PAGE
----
The Islamic Republic last year discontinued subsidies on electricity as part of a broader program of initiatives, which also involved fuel and food.
In an interview on the side of a World Energy Council conference, Mohammad Behzad, deputy minister for power and energy, said the measure had reduced electricity consumption by 2%, reversing a previous annual growth of 8% in the country's energy bill.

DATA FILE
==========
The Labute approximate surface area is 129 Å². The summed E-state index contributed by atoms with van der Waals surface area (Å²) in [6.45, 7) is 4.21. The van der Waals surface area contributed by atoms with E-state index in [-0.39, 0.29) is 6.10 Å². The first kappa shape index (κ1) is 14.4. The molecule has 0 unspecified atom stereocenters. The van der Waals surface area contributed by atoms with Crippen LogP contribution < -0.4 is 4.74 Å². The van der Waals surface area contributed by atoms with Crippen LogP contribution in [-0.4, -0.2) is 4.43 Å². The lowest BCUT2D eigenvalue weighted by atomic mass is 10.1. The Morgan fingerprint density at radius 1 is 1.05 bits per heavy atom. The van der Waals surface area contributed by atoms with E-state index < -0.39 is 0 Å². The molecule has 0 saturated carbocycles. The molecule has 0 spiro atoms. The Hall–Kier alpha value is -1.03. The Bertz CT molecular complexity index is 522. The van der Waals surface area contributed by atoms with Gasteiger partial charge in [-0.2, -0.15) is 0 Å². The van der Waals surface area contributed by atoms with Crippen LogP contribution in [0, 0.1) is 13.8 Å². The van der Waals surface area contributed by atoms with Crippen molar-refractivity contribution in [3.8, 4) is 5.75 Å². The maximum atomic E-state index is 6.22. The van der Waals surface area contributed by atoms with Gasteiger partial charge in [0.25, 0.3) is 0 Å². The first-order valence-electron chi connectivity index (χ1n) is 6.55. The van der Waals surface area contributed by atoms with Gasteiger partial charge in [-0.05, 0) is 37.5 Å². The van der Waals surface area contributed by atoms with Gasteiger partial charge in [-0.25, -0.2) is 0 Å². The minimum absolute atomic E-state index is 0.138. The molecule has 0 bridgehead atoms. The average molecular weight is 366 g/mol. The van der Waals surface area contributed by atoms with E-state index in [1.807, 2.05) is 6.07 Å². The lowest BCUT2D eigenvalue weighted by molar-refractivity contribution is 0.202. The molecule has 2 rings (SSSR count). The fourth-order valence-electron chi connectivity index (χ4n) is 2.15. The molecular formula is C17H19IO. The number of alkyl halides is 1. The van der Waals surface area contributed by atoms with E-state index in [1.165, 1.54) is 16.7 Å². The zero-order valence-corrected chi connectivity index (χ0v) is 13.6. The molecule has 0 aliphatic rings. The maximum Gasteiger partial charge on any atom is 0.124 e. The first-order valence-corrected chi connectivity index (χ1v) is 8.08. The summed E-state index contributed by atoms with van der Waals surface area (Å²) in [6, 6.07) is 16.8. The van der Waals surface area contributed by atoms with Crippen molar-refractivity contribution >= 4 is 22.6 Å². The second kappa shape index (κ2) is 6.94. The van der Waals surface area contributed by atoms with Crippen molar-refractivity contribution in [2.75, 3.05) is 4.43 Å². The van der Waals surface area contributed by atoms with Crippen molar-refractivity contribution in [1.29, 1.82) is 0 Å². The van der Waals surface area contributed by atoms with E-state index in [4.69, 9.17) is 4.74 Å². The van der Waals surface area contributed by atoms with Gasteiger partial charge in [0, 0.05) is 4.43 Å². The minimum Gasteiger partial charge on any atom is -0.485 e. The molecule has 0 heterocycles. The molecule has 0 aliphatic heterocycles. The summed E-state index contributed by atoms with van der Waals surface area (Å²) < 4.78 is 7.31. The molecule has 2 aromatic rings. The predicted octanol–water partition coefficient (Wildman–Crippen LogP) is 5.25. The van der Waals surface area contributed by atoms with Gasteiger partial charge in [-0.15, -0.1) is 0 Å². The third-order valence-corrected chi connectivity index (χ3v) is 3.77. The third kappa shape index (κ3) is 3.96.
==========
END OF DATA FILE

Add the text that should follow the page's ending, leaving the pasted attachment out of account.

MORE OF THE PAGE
The remarks underscore how Iran's economy has been partly insulated from the effect of sanctions by recent economic reforms and reliance on local contractors.
Tehran was also able to increase its power to neighboring countries, Behzad said, citing Turkey, Afghanistan, Pakistan and Iraq as countries buying Iran's electricity.
The deputy minister said sanctions had not impacted Iran's power-generation sector.
"We use locally-based technologies," he said.